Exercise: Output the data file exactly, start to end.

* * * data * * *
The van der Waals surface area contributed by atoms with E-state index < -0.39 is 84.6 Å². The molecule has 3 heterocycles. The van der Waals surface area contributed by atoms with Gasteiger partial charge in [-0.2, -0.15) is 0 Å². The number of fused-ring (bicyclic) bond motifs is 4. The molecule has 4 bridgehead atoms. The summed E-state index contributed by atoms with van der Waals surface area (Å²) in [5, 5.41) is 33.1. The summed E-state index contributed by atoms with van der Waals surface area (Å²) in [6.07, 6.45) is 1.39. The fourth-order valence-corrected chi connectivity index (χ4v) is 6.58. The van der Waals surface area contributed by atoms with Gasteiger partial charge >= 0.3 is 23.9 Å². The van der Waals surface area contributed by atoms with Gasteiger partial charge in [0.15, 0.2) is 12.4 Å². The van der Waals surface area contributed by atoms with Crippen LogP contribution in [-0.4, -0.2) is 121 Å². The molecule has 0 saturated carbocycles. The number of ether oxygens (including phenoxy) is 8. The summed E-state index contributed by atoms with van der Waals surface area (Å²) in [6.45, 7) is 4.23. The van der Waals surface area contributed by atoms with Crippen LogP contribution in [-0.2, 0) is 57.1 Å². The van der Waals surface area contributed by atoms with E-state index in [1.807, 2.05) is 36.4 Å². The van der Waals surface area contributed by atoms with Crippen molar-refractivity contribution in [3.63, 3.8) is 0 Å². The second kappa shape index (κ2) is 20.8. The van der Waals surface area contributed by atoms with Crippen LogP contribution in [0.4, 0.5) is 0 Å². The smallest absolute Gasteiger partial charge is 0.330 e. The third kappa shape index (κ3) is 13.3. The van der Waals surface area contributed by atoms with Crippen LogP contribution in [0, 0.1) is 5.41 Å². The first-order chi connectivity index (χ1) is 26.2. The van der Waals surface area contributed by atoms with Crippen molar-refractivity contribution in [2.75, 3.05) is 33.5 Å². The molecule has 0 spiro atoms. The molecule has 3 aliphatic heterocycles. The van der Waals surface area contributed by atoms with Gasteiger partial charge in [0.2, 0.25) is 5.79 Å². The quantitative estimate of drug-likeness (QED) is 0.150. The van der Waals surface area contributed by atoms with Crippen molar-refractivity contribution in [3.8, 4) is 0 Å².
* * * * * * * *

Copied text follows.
The van der Waals surface area contributed by atoms with E-state index < -0.39 is 84.6 Å². The molecule has 3 heterocycles. The van der Waals surface area contributed by atoms with Gasteiger partial charge in [-0.2, -0.15) is 0 Å². The number of fused-ring (bicyclic) bond motifs is 4. The molecule has 4 bridgehead atoms. The summed E-state index contributed by atoms with van der Waals surface area (Å²) in [5, 5.41) is 33.1. The summed E-state index contributed by atoms with van der Waals surface area (Å²) in [6.07, 6.45) is 1.39. The fourth-order valence-corrected chi connectivity index (χ4v) is 6.58. The van der Waals surface area contributed by atoms with Gasteiger partial charge >= 0.3 is 23.9 Å². The van der Waals surface area contributed by atoms with Gasteiger partial charge in [0.15, 0.2) is 12.4 Å². The van der Waals surface area contributed by atoms with Crippen LogP contribution in [-0.4, -0.2) is 121 Å². The molecule has 0 saturated carbocycles. The number of ether oxygens (including phenoxy) is 8. The summed E-state index contributed by atoms with van der Waals surface area (Å²) in [6.45, 7) is 4.23. The van der Waals surface area contributed by atoms with Crippen LogP contribution in [-0.2, 0) is 57.1 Å². The van der Waals surface area contributed by atoms with E-state index in [1.807, 2.05) is 36.4 Å². The van der Waals surface area contributed by atoms with Crippen molar-refractivity contribution in [3.63, 3.8) is 0 Å². The second kappa shape index (κ2) is 20.8. The van der Waals surface area contributed by atoms with Crippen LogP contribution in [0.4, 0.5) is 0 Å². The smallest absolute Gasteiger partial charge is 0.330 e. The third kappa shape index (κ3) is 13.3. The van der Waals surface area contributed by atoms with Crippen LogP contribution in [0, 0.1) is 5.41 Å². The first-order chi connectivity index (χ1) is 26.2. The van der Waals surface area contributed by atoms with Crippen molar-refractivity contribution in [2.75, 3.05) is 33.5 Å². The molecule has 0 spiro atoms. The molecule has 3 aliphatic heterocycles. The van der Waals surface area contributed by atoms with Gasteiger partial charge in [0.2, 0.25) is 5.79 Å². The quantitative estimate of drug-likeness (QED) is 0.150. The van der Waals surface area contributed by atoms with Crippen molar-refractivity contribution in [3.8, 4) is 0 Å².